Caring for Children with Special Needs from Military Families

Child using reverse walker
Being a child care provider means doing your very best to provide excellent care and learning opportunities to young children, including those with disabilities and other special needs. A recent study has found that child care providers who have experience and training in caring for children with special needs along with typically developing children find it challenging, but also rewarding, to be able to provide such a valuable support to these families.*

Added Challenges for Military Families

Providing valuable support …

Ways Child Care Providers Can Support Siblings of Children with Special Needs

Girls hugging each other

Child care providers who work with children with special needs may also provide support and care to their siblings. Being the sibling of a child with an identified special need can be challenging to a child. Sibling relationships are unique…and complicated! When one of those siblings has special needs, it adds yet another layer of complexity, even with young children. The loving support of a child care provider can help siblings navigate the complicated emotions of having a brother or …

Ways Child Care Providers Can Prepare for Enrolling a Child with Special Needs

Infant with cochlear implant

Starting a new school is a BIG event, and not just for the child! Especially for very young children, starting a new child care program is both exciting and worrisome for children and parents, and even child care providers! And this is especially true for children who have been identified as having a disability or special learning need.

If you are a family child care provider, an early childhood teacher, or a child care program administrator, here are some suggestions …

Peer Support for Children with Special Needs

Children holding hands

Friendships are important for everyone at all stages of life. Including children with special needs in a child care classroom with typically developing children can be beneficial to developing friendships among children with different strengths and abilities.

In an inclusion classroom, the child with a special need has the opportunity to interact with typically developing children and form genuine friendships with them. At the same time, the other children have chances to interact with people whose abilities vary and to …

Building Portfolios with Children with Special Needs

Two Women Discussing a Child's Portfolio

Every child is unique. They all have their own strengths and weaknesses, likes and dislikes, hopes and dreams. Parents and child care providers alike should strive to get to know each child. Through everyday interactions, such as talking, reading, and playing, a child care provider develops a rapport with the child that provides a glimpse as to who they are. This information is important and should be documented. 

Why Are Portfolios Useful?

Portfolios are a great way to capture information …

What Is Inclusive Child Care?

Teacher and preschool girl

In the field of early childhood education, inclusion describes the practice of including children with disabilities in a child care setting with typically developing children of similar ages, with specialized instruction and support when needed. Federal law says that children with disabilities have a protected right to be educated in the least restrictive environment. For many children with special needs, being able to enjoy the experiences and relationships in a child care program isn’t out of reach.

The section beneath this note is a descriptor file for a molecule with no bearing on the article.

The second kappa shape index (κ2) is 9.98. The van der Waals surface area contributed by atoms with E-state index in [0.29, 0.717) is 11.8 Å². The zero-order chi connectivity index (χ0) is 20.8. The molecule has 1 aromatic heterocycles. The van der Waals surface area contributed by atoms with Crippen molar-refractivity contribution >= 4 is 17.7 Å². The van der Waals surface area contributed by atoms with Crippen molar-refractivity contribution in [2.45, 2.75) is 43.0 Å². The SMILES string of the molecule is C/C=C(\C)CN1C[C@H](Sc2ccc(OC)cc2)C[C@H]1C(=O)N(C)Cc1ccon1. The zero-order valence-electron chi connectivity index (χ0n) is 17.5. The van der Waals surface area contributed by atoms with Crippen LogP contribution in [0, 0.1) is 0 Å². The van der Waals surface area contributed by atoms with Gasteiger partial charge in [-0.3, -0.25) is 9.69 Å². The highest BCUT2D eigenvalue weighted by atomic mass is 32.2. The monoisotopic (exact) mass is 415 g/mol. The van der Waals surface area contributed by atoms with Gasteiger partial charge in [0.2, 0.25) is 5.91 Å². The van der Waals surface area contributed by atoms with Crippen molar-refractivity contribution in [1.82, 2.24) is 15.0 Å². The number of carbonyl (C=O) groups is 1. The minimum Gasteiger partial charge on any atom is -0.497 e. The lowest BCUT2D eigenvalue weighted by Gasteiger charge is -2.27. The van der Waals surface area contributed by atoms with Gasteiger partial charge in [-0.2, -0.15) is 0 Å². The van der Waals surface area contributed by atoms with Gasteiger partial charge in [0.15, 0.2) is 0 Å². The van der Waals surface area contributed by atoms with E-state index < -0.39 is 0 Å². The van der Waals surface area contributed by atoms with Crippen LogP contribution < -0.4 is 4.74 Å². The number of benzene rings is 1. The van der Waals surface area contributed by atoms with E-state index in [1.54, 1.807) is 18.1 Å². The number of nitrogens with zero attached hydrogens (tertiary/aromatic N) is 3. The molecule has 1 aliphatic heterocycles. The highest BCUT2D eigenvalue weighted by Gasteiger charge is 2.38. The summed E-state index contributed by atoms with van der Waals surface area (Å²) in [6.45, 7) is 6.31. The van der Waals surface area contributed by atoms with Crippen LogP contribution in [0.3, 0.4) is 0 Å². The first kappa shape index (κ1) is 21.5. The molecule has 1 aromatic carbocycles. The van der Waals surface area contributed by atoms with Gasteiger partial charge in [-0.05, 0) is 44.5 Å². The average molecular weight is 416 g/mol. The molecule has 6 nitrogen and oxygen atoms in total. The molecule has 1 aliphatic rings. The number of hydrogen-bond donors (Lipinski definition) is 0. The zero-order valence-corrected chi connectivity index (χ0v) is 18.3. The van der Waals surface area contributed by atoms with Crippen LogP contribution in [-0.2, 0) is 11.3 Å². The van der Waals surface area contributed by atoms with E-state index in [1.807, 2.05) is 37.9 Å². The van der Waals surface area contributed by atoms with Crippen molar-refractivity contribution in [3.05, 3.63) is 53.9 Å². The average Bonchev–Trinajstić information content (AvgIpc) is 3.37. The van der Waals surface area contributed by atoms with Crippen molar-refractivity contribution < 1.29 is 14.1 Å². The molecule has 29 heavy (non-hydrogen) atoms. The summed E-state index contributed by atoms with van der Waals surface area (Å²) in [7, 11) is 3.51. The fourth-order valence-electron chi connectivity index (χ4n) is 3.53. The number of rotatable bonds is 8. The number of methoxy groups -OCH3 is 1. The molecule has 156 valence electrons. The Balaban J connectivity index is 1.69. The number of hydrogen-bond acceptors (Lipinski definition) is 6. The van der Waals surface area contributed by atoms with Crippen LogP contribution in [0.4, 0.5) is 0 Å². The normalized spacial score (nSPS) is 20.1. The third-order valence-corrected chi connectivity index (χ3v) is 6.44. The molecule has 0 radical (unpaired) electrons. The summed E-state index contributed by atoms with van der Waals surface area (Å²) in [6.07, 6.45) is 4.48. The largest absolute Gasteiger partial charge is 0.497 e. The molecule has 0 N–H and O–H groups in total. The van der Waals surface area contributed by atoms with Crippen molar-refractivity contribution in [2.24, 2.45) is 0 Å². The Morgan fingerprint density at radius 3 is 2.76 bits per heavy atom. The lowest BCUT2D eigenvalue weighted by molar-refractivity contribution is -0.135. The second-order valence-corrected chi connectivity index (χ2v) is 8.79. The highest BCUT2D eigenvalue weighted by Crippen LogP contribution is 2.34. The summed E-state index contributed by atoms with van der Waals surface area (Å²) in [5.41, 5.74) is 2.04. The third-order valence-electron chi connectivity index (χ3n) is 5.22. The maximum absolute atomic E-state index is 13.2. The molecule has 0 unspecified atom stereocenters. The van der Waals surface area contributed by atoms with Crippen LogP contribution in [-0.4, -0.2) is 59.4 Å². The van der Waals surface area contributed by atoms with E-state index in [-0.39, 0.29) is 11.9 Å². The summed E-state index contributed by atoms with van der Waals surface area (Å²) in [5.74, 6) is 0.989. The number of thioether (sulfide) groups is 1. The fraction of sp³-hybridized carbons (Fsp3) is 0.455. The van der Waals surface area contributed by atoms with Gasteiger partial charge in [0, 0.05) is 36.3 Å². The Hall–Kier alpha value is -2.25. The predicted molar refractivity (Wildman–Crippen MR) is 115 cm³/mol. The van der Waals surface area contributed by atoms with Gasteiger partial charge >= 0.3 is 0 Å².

Research has shown …

Adapting the Child Care Environment for Children with Special Needs

Charlotte Cleverley Bisman, a child with prosthetic arms

Many child care providers work with children who have disabilities or special needs. Remember that children with special needs are children first, and have more similarities than differences from children without disabilities. Every child has a unique personality and special skills. Keep your primary focus on each child’s strengths and abilities as you work to make modifications and adjustments.

Making Adaptations to Include Children with Special Needs

Each child is different, and each delay or disability will require different modifications. …

Social and Emotional Disabilities and Child Care

Angry todler

As young children grow from infants to toddlers to preschoolers, they learn to interact with other people. Child care providers can play an important role in helping children with social and emotional disabilities be successful, both in early childhood and as they enter kindergarten. Being able to follow directions, play well with others and begin to understand the feelings of others are important skills for all children. These are some of the skills that kindergarten teachers want children to have …

Physical Disabilities: Signs of Concern

Baby with club feet

Child care providers are in a good position to recognize problems or delays in young children’s physical and motor development. As they work with children, child care providers should observe their developing physical and motor skills. Pay close attention to a child who does not seems to be progressing through the typical motor developmental milestones — such as holding up the head, rolling over, sitting, standing, walking, and running — at about the same time as other children in the …

Social and Emotional Disabilities: Signs of Concern

Boy pouting

Child care providers are often the first people to recognize signs of a social or emotional disability, because they have the opportunity to observe a child in social situations day after day. Remember that most children in child care sometimes have difficulties playing with others, following rules, accepting change, or not getting their way. Some emotional displays are typical, but children who struggle with these issues so often that they become a frequent interruption may need professional evaluation of their …